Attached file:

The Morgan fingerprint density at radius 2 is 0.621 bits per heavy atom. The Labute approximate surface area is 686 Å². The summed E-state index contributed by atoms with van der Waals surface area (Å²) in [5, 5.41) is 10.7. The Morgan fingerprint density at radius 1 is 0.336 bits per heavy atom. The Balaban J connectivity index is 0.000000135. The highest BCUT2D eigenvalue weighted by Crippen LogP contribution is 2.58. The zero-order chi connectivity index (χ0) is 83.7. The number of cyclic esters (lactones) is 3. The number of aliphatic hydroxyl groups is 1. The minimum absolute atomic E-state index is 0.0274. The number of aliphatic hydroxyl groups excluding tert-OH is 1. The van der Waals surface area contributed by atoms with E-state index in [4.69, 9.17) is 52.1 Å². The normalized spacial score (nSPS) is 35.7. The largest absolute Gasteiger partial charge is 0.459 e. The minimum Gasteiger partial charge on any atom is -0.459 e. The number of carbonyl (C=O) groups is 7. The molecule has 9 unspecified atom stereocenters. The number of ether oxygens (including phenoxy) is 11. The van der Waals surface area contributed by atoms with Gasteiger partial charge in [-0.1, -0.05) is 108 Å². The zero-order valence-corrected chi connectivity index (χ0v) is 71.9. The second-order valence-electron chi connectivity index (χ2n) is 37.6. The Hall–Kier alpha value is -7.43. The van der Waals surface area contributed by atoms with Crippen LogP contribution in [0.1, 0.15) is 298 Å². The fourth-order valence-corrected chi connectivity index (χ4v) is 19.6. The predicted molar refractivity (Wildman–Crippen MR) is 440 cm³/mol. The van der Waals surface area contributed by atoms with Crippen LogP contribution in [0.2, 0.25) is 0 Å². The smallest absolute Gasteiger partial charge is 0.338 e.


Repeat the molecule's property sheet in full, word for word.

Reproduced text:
The Morgan fingerprint density at radius 2 is 0.621 bits per heavy atom. The Labute approximate surface area is 686 Å². The summed E-state index contributed by atoms with van der Waals surface area (Å²) in [5, 5.41) is 10.7. The Morgan fingerprint density at radius 1 is 0.336 bits per heavy atom. The Balaban J connectivity index is 0.000000135. The highest BCUT2D eigenvalue weighted by Crippen LogP contribution is 2.58. The zero-order chi connectivity index (χ0) is 83.7. The number of cyclic esters (lactones) is 3. The number of aliphatic hydroxyl groups is 1. The minimum absolute atomic E-state index is 0.0274. The number of aliphatic hydroxyl groups excluding tert-OH is 1. The van der Waals surface area contributed by atoms with E-state index in [4.69, 9.17) is 52.1 Å². The normalized spacial score (nSPS) is 35.7. The largest absolute Gasteiger partial charge is 0.459 e. The minimum Gasteiger partial charge on any atom is -0.459 e. The number of carbonyl (C=O) groups is 7. The molecule has 9 unspecified atom stereocenters. The number of ether oxygens (including phenoxy) is 11. The van der Waals surface area contributed by atoms with Gasteiger partial charge in [-0.1, -0.05) is 108 Å². The zero-order valence-corrected chi connectivity index (χ0v) is 71.9. The second-order valence-electron chi connectivity index (χ2n) is 37.6. The Hall–Kier alpha value is -7.43. The van der Waals surface area contributed by atoms with Crippen LogP contribution in [0.1, 0.15) is 298 Å². The fourth-order valence-corrected chi connectivity index (χ4v) is 19.6. The predicted molar refractivity (Wildman–Crippen MR) is 440 cm³/mol. The van der Waals surface area contributed by atoms with Crippen LogP contribution in [0.2, 0.25) is 0 Å². The smallest absolute Gasteiger partial charge is 0.338 e.